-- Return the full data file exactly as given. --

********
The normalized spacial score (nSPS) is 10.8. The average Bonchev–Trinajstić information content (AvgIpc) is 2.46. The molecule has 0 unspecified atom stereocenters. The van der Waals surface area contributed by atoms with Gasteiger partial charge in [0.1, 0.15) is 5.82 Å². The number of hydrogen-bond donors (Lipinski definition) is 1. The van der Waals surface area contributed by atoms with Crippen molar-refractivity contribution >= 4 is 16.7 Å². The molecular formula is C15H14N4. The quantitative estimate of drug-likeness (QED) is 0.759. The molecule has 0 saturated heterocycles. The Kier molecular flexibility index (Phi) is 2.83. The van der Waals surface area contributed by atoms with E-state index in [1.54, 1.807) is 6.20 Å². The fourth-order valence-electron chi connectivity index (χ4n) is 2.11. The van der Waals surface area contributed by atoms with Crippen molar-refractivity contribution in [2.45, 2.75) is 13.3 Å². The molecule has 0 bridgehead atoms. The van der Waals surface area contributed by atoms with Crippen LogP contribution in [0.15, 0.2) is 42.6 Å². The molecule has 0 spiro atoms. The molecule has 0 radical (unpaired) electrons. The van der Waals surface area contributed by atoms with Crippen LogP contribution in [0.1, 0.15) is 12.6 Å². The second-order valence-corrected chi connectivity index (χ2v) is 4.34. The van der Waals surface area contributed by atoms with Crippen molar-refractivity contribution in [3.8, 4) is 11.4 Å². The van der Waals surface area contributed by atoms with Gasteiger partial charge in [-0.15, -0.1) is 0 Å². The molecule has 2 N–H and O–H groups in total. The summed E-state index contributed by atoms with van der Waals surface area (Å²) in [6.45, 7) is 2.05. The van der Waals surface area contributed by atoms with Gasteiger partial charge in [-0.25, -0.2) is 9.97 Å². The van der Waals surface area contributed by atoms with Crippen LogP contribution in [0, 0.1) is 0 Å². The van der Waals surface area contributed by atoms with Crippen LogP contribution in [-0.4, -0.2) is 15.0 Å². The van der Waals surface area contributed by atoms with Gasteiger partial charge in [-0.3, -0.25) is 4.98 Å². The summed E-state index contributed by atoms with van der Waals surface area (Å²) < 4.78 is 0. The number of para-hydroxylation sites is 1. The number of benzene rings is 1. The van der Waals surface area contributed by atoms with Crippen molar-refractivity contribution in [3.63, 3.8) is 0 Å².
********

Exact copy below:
The normalized spacial score (nSPS) is 10.8. The average Bonchev–Trinajstić information content (AvgIpc) is 2.46. The molecule has 0 unspecified atom stereocenters. The van der Waals surface area contributed by atoms with Gasteiger partial charge in [0.1, 0.15) is 5.82 Å². The number of hydrogen-bond donors (Lipinski definition) is 1. The van der Waals surface area contributed by atoms with Crippen molar-refractivity contribution >= 4 is 16.7 Å². The molecular formula is C15H14N4. The quantitative estimate of drug-likeness (QED) is 0.759. The molecule has 0 saturated heterocycles. The Kier molecular flexibility index (Phi) is 2.83. The van der Waals surface area contributed by atoms with E-state index in [1.54, 1.807) is 6.20 Å². The fourth-order valence-electron chi connectivity index (χ4n) is 2.11. The van der Waals surface area contributed by atoms with Crippen molar-refractivity contribution in [2.45, 2.75) is 13.3 Å². The molecule has 0 bridgehead atoms. The van der Waals surface area contributed by atoms with Crippen LogP contribution in [0.15, 0.2) is 42.6 Å². The molecule has 0 spiro atoms. The molecule has 0 radical (unpaired) electrons. The van der Waals surface area contributed by atoms with Crippen LogP contribution in [0.1, 0.15) is 12.6 Å². The second-order valence-corrected chi connectivity index (χ2v) is 4.34. The van der Waals surface area contributed by atoms with Crippen molar-refractivity contribution in [3.8, 4) is 11.4 Å². The van der Waals surface area contributed by atoms with Gasteiger partial charge in [-0.15, -0.1) is 0 Å². The molecule has 2 N–H and O–H groups in total. The summed E-state index contributed by atoms with van der Waals surface area (Å²) in [6.45, 7) is 2.05. The van der Waals surface area contributed by atoms with Gasteiger partial charge in [-0.25, -0.2) is 9.97 Å². The van der Waals surface area contributed by atoms with Crippen LogP contribution in [0, 0.1) is 0 Å². The van der Waals surface area contributed by atoms with Crippen LogP contribution in [-0.4, -0.2) is 15.0 Å². The van der Waals surface area contributed by atoms with Gasteiger partial charge in [-0.3, -0.25) is 4.98 Å². The summed E-state index contributed by atoms with van der Waals surface area (Å²) < 4.78 is 0. The number of para-hydroxylation sites is 1. The number of benzene rings is 1. The van der Waals surface area contributed by atoms with Crippen molar-refractivity contribution in [3.63, 3.8) is 0 Å².